Greenstone tutorial exercise

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Sample files:
Devised for Greenstone version: 3.09
Modified for Greenstone version: 3.10

Enhanced PDF handling

Prior to Greenstone 3.09, Greenstone shipped with a plugin called PDFPlugin. It was the plugin Greenstone used to convert PDF files to HTML using the third-party software PDFPlugin allowed users to view PDF documents even if they didn't have the PDF software installed. Unfortunately, sometimes the formatting of the resulting HTML files was not so good. Earlier versions of this tutorial would provide some instruction on extra options to the PDFPlugin for producing a nicer version for display. The older pdftohtml process could however not cope with much newer versions of PDF unless PDFPlugin's pdfbox_conversion option was switched on.

Starting with Greenstone 3.09, some older pdf processing functionality has been restructured into PDFv1Plugin, while shifting the pdfbox_conversion option into PDFv2Plugin. PDFv2Plugin further makes use of third-party software xpdf-tools, which better copes with newer PDFs, thus no longer requiring activating the pdfbox_conversion option when dealing with newer PDFs. PDFv2Plugin comes with several new preconfigured settings to produce output files in html, text, image or image and text formats, that can better reflect the appearance of an input PDF document's pages. Behind the scenes, PDFv2Plugin is configured to use the third-party xpdf-tools or pdfbox software for each output setting.

From Greenstone 3.09 onwards, PDFv2Plugin is added to a new collection's Document Plugins pipleline by default, in place of the now defunct PDFPlugin. In any instance where you particularly prefer the original PDFPlugin's HTML output for a PDF, you can now use PDFv1Plugin instead, as it still retains this functionality.

  1. In the Librarian Interface, start a new collection called "PDF collection" and base it on -- New Collection --.

    In the Gather panel, drag just the PDF documents from sample_files → Word_and_PDF → Documents into the new collection. Also drag in the PDF documents from sample_files → Word_and_PDF → difficult_pdf.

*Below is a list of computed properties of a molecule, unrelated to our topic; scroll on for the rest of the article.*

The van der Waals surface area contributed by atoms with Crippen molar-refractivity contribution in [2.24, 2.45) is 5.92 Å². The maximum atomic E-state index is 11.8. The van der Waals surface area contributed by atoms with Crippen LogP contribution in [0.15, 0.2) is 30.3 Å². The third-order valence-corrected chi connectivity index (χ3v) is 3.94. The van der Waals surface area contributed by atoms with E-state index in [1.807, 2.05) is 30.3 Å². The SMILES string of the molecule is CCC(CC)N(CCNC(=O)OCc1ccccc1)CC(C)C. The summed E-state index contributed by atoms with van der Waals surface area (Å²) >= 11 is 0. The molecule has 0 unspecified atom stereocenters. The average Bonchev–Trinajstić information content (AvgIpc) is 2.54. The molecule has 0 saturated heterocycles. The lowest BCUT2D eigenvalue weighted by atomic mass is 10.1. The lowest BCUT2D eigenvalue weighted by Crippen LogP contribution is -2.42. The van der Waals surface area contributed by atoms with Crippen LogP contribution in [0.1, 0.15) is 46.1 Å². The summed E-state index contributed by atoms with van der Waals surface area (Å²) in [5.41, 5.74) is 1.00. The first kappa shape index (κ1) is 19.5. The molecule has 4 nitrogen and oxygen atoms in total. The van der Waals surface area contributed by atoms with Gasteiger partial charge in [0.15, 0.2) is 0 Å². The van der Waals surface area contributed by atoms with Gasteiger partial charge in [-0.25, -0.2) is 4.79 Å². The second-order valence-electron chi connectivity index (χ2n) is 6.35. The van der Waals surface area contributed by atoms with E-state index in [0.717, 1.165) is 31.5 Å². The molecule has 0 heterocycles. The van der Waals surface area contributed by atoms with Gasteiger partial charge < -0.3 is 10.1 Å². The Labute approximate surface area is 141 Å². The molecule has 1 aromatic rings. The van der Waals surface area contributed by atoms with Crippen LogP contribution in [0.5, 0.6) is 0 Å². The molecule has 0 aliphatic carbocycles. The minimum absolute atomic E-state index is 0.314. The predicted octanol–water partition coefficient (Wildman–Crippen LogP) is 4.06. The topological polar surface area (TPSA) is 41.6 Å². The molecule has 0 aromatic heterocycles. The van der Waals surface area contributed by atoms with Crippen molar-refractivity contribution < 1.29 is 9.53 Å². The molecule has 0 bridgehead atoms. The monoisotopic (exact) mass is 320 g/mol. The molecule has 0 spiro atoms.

In the Document Plugins section of the Design panel, you should find PDFv2Plugin in the plugins list (in place of the deprecated PDFPlugin that would have been present in the plugins list in older versions of Greenstone).

    Go to the Create panel and build the collection. Examine the output from the build process.

    If you had built the same collection with PDFv1Plugin instead of PDFv2Plugin, the build output would inform you that one of the documents could not be processed and you'd have seen the following building messages: "The file pdf05-notext.pdf was recognised but could not be processed by any plugin.", and "3 documents were processed and included in the collection. 1 was rejected".

    However, since you built the collection of 4 pdfs with PDFv2Plugin, you will notice that all 4 documents could be processed.

  1. Preview the collection and view the documents. Inspect pdf01 and pdf03 first. There's a table of contents is provided to the right. Clicking on a page in the table of contents will scroll to that page. Another way of navigating can be found to the left, where individual pages are listed vertically by page number and clicking the "plus" box next to a page will expand its contents. The pdfs have been sectionalised into groups of 10 pages, each group further containing a section for each individual page. If your pdf contained 10 or fewer pages, there won't be two levels of sectionalising, just one.

    If you visit a given page and try to select and copy the text, you can. These are not entirely images of the pdf's pages (like screenshots of a pdf page), but are HTML pages that combine the images of the background of each pdf page with the actual text of that page superimposed. The latter is what makes the text selectable.

    If you return to GLI's Design pane and double click on PDFv2Plugin in Document Plugins, then you will see that the convert_to option is set to paged_pretty_html. This is the default PDF convert_to type and produces the kind of sectionalised HTML pages consisting of background images and superimposed text that you see with pdf01 and pdf03.

  1. Next preview pdf05-notext.pdf. This is also similarly sectionalised, but the text is not selectable. That's because the original PDF file pdf05-notext.pdf contained no text, only images of text.

  1. Now preview pdf06-weirdchars.pdf. Although also sectionalised, its contents look very strange. The reason for this will become apparent if you open the original document by double-clicking pdf06-weirdchars.pdf in GLI's Gather pane. Then in the open PDF, select as much of the text on its first page as possible. Copy that text and paste it in a text editor. You should see strange characters. This is why Greenstone's PDFv2Plugin wasn't able to extract legible text either.

    Although Greenstone has processed all 4 documents, pdf06-weirdchars.pdf can be made to look better.

Using image format

  1. PDF documents can be converted to a series of images, one per page. This uses the bundled ImageMagick and Ghostscript.

  1. In the Document Plugins section, configure PDFv2Plugin. Set the convert_to option to one of the image types, e.g. pagedimg_jpg.